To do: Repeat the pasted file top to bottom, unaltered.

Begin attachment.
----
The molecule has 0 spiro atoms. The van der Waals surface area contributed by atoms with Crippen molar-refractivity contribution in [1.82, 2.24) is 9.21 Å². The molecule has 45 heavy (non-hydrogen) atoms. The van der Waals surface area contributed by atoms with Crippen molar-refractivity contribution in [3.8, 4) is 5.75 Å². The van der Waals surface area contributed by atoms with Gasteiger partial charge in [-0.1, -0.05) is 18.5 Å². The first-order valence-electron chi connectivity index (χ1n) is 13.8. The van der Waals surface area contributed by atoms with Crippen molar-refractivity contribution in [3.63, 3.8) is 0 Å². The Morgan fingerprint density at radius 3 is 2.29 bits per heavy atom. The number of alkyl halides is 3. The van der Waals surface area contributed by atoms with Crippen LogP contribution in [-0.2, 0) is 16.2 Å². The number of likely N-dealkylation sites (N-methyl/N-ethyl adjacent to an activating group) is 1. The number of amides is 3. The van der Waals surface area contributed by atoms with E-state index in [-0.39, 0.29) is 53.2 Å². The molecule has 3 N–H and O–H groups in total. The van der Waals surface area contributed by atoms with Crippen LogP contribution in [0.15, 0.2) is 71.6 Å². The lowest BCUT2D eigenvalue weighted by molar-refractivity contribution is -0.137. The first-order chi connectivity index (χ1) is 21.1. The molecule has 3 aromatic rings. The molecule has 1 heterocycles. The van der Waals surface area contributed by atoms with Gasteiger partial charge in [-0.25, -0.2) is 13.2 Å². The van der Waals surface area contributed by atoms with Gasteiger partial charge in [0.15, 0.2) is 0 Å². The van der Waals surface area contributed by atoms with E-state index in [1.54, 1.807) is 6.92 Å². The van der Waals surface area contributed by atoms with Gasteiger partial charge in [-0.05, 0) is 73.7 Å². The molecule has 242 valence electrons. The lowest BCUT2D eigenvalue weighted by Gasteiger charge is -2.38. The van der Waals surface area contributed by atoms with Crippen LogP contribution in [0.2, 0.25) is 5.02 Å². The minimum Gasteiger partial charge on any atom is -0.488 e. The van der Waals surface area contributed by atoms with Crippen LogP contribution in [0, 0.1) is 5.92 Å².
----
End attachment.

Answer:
The molecule has 0 spiro atoms. The van der Waals surface area contributed by atoms with Crippen molar-refractivity contribution in [1.82, 2.24) is 9.21 Å². The molecule has 45 heavy (non-hydrogen) atoms. The van der Waals surface area contributed by atoms with Crippen molar-refractivity contribution in [3.8, 4) is 5.75 Å². The van der Waals surface area contributed by atoms with Gasteiger partial charge in [-0.1, -0.05) is 18.5 Å². The first-order valence-electron chi connectivity index (χ1n) is 13.8. The van der Waals surface area contributed by atoms with Crippen molar-refractivity contribution in [3.63, 3.8) is 0 Å². The Morgan fingerprint density at radius 3 is 2.29 bits per heavy atom. The number of alkyl halides is 3. The van der Waals surface area contributed by atoms with Crippen LogP contribution in [-0.2, 0) is 16.2 Å². The number of likely N-dealkylation sites (N-methyl/N-ethyl adjacent to an activating group) is 1. The number of amides is 3. The van der Waals surface area contributed by atoms with E-state index in [-0.39, 0.29) is 53.2 Å². The molecule has 3 N–H and O–H groups in total. The van der Waals surface area contributed by atoms with Crippen LogP contribution in [0.15, 0.2) is 71.6 Å². The lowest BCUT2D eigenvalue weighted by molar-refractivity contribution is -0.137. The first-order chi connectivity index (χ1) is 21.1. The molecule has 3 aromatic rings. The molecule has 1 heterocycles. The van der Waals surface area contributed by atoms with Gasteiger partial charge in [-0.25, -0.2) is 13.2 Å². The van der Waals surface area contributed by atoms with Gasteiger partial charge in [0.15, 0.2) is 0 Å². The van der Waals surface area contributed by atoms with E-state index in [1.54, 1.807) is 6.92 Å². The van der Waals surface area contributed by atoms with Gasteiger partial charge in [-0.05, 0) is 73.7 Å². The molecule has 242 valence electrons. The lowest BCUT2D eigenvalue weighted by Gasteiger charge is -2.38. The van der Waals surface area contributed by atoms with Crippen LogP contribution in [0.2, 0.25) is 5.02 Å². The minimum Gasteiger partial charge on any atom is -0.488 e. The van der Waals surface area contributed by atoms with Crippen LogP contribution in [0, 0.1) is 5.92 Å².